In order to practice the Inclusion–exclusion principle and permutations / derangements, I tried to develop an exercise on my own.

Assume there are $6$ players throwing a fair die with $6$ sides. In this game, player 1 is required to throw a 1, player 2 is required to throw a 2 and so on. The game is won if at least one player throws his required number and at most three players throw their required numbers. Otherwise, the game is lost. How likely is it that the game is won?

Without loss of generality, we assume that the number of players and the sides of the die can be both described by the set $\{1, ... , 6\}$. Since the die is fair, it doesn't matter which player throws his required number. We simply need to count the number of permutations that have at least $1$ and at most $3$ fixed points. We define

$A_k = \{6\text{-permutations of}~\{1, ... , 6\}~\text{with fixed point}~ k\}$,

so $A_k$ contains every permutation on $\{1, ... , 6\}$ that has a fixed point $k$, so for example, $A_1$ would be the set of all permutations with the fixed point $1$.

Overall, there are $n! = 6!$ possible permutations, but only $|A_1 \cup A_2 \cup A_3|$ represent a win of the game. So we are searching for the value of

$$|A_1 \cup A_2 \cup A_3| \ / \ n!$$

Using the Inclusion–exclusion principle, we receive

$$|A_1 \cup A_2 \cup A_3| = |A_1| + |A_2| + |A_3| - |A_1 \cap A_2| - |A_1 \cap A_3| - |A_2 \cap A_3| + |A_1 \cap A_2 \cap A_3|$$

and thus,

$$|A_1 \cup A_2 \cup A_3| = 3\times(n-1)! \ - \ 3\times(n-2)! \ + \ 3\times(n-3)! = 306, $$

which gives us a probability of

$$306/6! = 0,425$$

to win the game.

  • $\begingroup$ Could you clarify your definition of $A_k$? With the current definition, I don't see why the probability is $|A_1 \cup A_2 \cup A_3| \ / \ n!$. $\endgroup$ – pisco Sep 24 '17 at 10:09
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    $\begingroup$ I tried to clarify my definition. My solution could be totally wrong, of course! At this point, I actually believe that I have to divide through $n^n$ actually, not $n!$. $\endgroup$ – Borol Sep 24 '17 at 10:18

My previous answer contains a misinterpretation: the question actually has no thing to do with derangements.

For the game, the probability of exactly $k$ person get correct is $$P_k=\binom{6}{k}(\frac{5}{6})^{6-k}(\frac{1}{6})^k$$ So the answer is just $P_1+P_2+P_3 = 0.6564$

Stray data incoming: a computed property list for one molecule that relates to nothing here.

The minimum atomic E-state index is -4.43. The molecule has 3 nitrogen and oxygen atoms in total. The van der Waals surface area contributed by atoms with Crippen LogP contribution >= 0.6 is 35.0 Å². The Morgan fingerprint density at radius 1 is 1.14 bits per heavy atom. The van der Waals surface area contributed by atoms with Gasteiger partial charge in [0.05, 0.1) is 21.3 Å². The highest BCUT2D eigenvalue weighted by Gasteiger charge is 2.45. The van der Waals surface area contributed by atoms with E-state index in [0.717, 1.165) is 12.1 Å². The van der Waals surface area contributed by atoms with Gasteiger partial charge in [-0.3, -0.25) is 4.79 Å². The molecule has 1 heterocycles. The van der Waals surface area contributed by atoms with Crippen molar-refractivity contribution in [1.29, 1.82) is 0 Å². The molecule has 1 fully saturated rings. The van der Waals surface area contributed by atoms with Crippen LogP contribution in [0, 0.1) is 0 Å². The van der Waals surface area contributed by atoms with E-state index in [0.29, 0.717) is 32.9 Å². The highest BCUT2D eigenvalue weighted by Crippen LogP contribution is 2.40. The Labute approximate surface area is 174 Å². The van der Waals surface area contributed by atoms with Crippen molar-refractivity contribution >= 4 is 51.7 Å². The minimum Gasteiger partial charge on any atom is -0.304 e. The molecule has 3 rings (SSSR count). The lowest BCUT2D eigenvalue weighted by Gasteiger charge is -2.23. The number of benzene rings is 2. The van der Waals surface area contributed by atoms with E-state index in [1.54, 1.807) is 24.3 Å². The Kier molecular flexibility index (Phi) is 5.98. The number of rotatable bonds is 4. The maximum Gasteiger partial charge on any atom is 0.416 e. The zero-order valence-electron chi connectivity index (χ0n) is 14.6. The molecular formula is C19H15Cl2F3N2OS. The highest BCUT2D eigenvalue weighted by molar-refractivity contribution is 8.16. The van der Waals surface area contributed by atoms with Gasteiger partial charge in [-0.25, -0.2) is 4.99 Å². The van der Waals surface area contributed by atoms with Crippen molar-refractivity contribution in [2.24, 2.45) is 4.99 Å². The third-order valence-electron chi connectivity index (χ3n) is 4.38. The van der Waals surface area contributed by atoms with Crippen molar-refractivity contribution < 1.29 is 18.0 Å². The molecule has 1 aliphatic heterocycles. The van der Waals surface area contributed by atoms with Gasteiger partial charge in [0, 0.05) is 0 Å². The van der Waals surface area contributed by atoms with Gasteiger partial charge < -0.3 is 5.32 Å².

• $\begingroup$ Your denominator is incorrect. When each of the six players rolls a die, there are six possible outcomes. Hence, there are a total of $6^6$ possible outcomes rather $6!$ possible outcomes. $\endgroup$ – N. F. Taussig Sep 24 '17 at 10:21
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    $\begingroup$ @N.F.Taussig I think we both are wrong. If the outcome of those 6 players is $1,2,3,3,3,3$, it satisfies the condition, but neither of us accounted for them. $\endgroup$ – pisco Sep 24 '17 at 10:26
  • $\begingroup$ I agree. We are both wrong. $\endgroup$ – N. F. Taussig Sep 24 '17 at 10:28
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    $\begingroup$ @N.F.Taussig If I re-done correctly, the question is simply binomial distribution. $\endgroup$ – pisco Sep 24 '17 at 10:34
  • $\begingroup$ Well, I guess I have to find other excercises for derangements then. :D Thanks! $\endgroup$ – Borol Sep 24 '17 at 11:18

A derangement is a permutation of a set that leaves no object in its proper place. However, as Pisco points out in the comments the outcome $(1, 2, 3, 3, 3, 3)$ satisfies the requirement that three of the players get the desired outcome while the other three do not, so this is not a problem about derangements. Each player has one good outcome and five bad ones. Hence, each player has probability $1/6$ of obtaining the desired outcome and $5/6$ of not getting the desired outcome. Hence, the probability that exactly $k$ of the players obtain the desired outcome is $$\binom{6}{k}\left(\frac{1}{6}\right)^k\left(\frac{5}{6}\right)^{6 - k}$$ Hence, the probability that at least one player and at most three players obtain the desired outcome is $$\binom{6}{1}\left(\frac{1}{6}\right)\left(\frac{5}{6}\right)^5 + \binom{6}{2}\left(\frac{5}{6}\right)^4 + \binom{6}{3}\left(\frac{1}{6}\right)^3\left(\frac{5}{6}\right)^3 = \frac{6 \cdot 5 + 15 \cdot 25 + 20 \cdot 125}{6^6} = \frac{30 + 375 + 2500}{6^6} = \frac{2905}{46656}$$


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